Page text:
In this event showcase we’re taking a look at Corporate Social Responsibility and how events can impact and support change…
“The concept of Corporate Social Responsibility (CSR) is understood to mean that corporations have a degree of responsibility not only for the economic consequences of their activities, but also for the social and environmental implications.”
“Many of our youth don’t often have a choice; they are part of a vicious cycle linked to drug addiction and poverty. As a whole our society has failed – prison teaches our youth to become better criminals, which is not positive. Prison is not a place for children.”
“You can guide and advise; however, people have to fix themselves.”
“When it comes to “fixing” social problems many of us think, ‘Society will sort that out. We have charities that exist for that and that’s what they should do’.But WE are the society, every one of us needs to contribute (even just a little) to make a change.”Paul Sigaloff | Managing Director, Verizon Media
Last week we took some time out of the office to attend Event Summit 2019. With 20 sessions, 30+ speakers and topics ranging from examples of branded activations to why your event might need paid policing, it was bound to be an informative day.
Here’s a quick recap of our key takeaways from this year’s event and why you should get in early to secure tickets for Event Summit 2020…
Hosted at the Museum of Contemporary Art Australia during the Vivid Sydney, our first impressions of the day started well – the views from the Harbourside Terrace are spectacular (morning and night) and we appreciated the barista coffee after an early start.
The content during the day was predominantly aimed at those working in the festival, public and large-scale event arena. Delegates in attendance included event professionals from Australia’s largest venues, government, event agencies and festival planners (some interstate and international guests too).
We admit we didn’t get there quite early enough for the 7.30am expert-led tour of the Vivid and Australia Day event sites, but we heard it was interesting and a good way to start the day.
For those of us who joined the group at the MCA post-tour, the day kicked off with a heartfelt Welcome to Country from Yvonne Weldon, Chair of the Metropolitan Local Aboriginal Land Council before heading into a jam-packed agenda of presentations.
The program was fast-paced, with sessions ranging from 20 to 40 minutes, and at times it was hard to choose between concurrent sessions.
While there was a range of topics covered Event Summit, we felt there were a few key themes that ran throughout….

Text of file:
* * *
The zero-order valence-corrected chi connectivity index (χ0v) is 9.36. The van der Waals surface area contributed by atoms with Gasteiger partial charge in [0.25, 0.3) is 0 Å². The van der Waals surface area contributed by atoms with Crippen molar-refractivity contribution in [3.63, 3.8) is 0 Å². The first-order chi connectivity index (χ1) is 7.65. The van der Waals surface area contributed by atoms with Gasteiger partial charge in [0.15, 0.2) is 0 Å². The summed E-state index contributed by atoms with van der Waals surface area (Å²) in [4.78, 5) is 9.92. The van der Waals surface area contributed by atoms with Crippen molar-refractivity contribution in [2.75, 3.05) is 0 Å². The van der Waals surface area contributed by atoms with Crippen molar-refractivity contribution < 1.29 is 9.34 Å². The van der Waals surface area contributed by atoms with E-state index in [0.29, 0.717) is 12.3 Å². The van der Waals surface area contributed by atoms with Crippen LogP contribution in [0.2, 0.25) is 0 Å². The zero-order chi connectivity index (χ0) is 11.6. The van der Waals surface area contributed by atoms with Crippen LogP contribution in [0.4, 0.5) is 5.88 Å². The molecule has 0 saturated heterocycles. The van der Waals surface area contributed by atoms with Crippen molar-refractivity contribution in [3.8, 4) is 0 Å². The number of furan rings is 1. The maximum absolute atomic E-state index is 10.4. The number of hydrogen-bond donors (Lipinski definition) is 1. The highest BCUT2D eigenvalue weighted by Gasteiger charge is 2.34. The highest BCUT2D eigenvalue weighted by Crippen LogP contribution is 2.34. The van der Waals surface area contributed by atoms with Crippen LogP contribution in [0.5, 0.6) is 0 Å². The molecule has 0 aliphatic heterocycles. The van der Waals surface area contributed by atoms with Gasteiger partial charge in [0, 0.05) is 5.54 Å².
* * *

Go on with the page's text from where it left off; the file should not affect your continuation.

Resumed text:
The presentation from Nick Morris, Director at Morris Goding Access Consulting was truly insightful, and not just because of his firsthand experience as a dual Paralympian and a person with a disability.
Nick’s presentation was direct, to the point, and included great examples of simple things Event Managers can do to make their events more accessible (more about this in another blog soon).
One of the things that stood out about this presentation was that it wasn’t focused on accessibility for wheelchairs (the most common thing people think when they hear the term “accessibility”. Rather it focused on accessibility for EVERYONE. Nick gave a few examples for event managers to consider:
Taking the time to consider how EVERYONE will access and enjoy your event – no matter how big or small the issue may seem – is important to its overall success.
There were numerous speakers who touched on event safety and risk during their presentations – highlighting the need for risk management and due diligence to be a major priority for all event organisers.
During Event Summit 2019 delegates were given key insights into how event organisers of Glastonbury and Beijing Olympics approached risk management. We also had the opportunity to hear from Darryl Jeffrey, Chief Operating Officer at Sydney Showground and others, who demystified some of the debate surrounding at-risk behaviours at music festivals and the necessity of medical facilities at large scale events.
The third theme and takeaway for us during Event Summit 2019 was the need for event organisers to exercise flexibility and be prepared to adapt when plans change. We thoroughly enjoyed the presentation on this topic from Elise Doganieri, the Co-Creator and Executive Producer of The Amazing Race.
Elise explained how they quickly learnt there was a need for them to stay ahead of the participants in order to avoid issues with production. Elise focussed on adjusting plans and systems until they had perfected the process for producing an event – Elise has now been involved in over 400 episodes of the show.
Other speakers including Jamie Skaltsounis from Samsung Electronics gave great examples of how they assess their events and plan ahead for change to continually improve their offering.
Event Summit was a productive day with high-level speakers and a LOT of content. This event gave attendees the opportunity to learn from both local and overseas events and expertise, plus capitalised on Vivid Sydney in its final days for 2019. For those of you who are wanting to get some ideas and information about large scale events and festivals, it is a must-attend event.
“We have received excellent feedback from Customers who attended our event last week. The Studio was the perfect venue and the ball pit a massive hit.”Jedda Jauncey EA (Fossil Group)
“The Studio is a wonderful and flexible space, with great facilities. Easy team to work with and great for events. Would definitely consider it again.”Julian Ramundi (Event Producer)
“Thank you again for sharing The Studio for our event, it was a great success. Sebastian you were amazing! thank you for all your help. Couldn’t have done it without you 🙂 “Ivanna FontanaFashion Stylist | Runway Producer
Client: Ivanna Fontana / Hunt & Brew